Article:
May 29 (UPI) -- The solution to a century-old math problem could help modelers predict infectious disease transmission without relying on time-intensive computer models.
The solution, discovered by Luca Giuggioli, a senior lecturer in the engineering mathematics department at the University of Bristol, calculates the probability of occupation of a diffusing particle or entity in a confined space at a specific time and space.
Until now, such computational predictions required cumbersome computer models.
"The diffusion equation models random movement and is one of the fundamental equations of physics," Giuggioli said in a news release. "The analytic solution of the diffusion equation in finite domains, when time and space is continuous, has been known for a long time."
"However, to compare model predictions with empirical observations, one needs to study the diffusion equation in finite space," said Giuggioli. "Despite the work of illustrious scientists such as Smoluchowski, Pólya, and other investigators of yore, this has remained an outstanding problem for over a century -- until now."
Running powerful computer models requires time, energy and money -- finite resources that limits the kinds of problems can be solved.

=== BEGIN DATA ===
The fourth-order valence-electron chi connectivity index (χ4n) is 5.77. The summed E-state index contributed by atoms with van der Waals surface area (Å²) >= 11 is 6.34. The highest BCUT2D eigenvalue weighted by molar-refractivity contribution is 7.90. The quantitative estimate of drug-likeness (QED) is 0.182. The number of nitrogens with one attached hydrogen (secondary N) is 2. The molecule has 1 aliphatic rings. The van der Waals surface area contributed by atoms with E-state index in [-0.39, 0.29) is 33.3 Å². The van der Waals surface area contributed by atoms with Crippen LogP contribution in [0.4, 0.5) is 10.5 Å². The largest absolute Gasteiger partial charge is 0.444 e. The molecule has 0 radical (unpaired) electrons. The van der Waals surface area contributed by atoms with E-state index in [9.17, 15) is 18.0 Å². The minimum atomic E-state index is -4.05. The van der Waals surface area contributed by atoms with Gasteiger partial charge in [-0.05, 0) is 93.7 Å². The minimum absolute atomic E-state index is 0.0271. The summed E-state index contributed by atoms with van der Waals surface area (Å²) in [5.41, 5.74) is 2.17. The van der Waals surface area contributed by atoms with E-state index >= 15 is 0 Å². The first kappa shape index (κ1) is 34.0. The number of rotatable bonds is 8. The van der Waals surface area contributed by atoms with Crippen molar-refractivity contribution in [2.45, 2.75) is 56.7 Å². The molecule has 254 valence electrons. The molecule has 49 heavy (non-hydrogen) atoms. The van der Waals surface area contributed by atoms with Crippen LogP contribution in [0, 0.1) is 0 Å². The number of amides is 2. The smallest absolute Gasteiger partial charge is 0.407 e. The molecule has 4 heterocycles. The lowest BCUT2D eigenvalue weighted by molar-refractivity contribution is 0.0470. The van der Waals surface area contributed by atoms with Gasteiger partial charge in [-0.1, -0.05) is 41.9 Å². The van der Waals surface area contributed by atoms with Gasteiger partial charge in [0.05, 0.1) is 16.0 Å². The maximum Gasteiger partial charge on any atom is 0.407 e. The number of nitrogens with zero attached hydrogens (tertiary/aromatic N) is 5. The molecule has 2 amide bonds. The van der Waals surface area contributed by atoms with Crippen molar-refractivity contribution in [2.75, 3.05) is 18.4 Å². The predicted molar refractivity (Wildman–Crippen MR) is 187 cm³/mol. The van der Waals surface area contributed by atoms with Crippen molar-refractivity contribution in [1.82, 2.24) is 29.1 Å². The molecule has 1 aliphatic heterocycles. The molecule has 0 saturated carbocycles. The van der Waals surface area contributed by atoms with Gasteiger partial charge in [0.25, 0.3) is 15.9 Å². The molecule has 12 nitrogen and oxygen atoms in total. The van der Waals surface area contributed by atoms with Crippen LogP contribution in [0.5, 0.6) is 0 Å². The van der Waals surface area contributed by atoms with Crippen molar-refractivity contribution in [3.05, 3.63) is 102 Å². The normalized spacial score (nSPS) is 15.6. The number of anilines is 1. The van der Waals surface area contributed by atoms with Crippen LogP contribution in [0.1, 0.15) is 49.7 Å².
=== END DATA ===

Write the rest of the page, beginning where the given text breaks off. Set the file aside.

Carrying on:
"The discovery of this exact analytic solution allows us to tackle problems that were almost impossible in the past," said Giuggioli.
In addition to predicting the transmission of infectious disease within a crowd of individuals, the solution could help scientists predict the diffusion of molecules within a cell, the movement of bacteria in a petri dish or the foraging patterns of animals within the limits of their range.
According to Giuggioli, two mathematical concepts were key to his problem-solving: the Chebyshev polynomials and an analytical method invented to resolve electrostatic problems, what researchers call the method of images.
Giuggioli described his solution and his methodology in a new paper, published this week in the journal Physical Review X.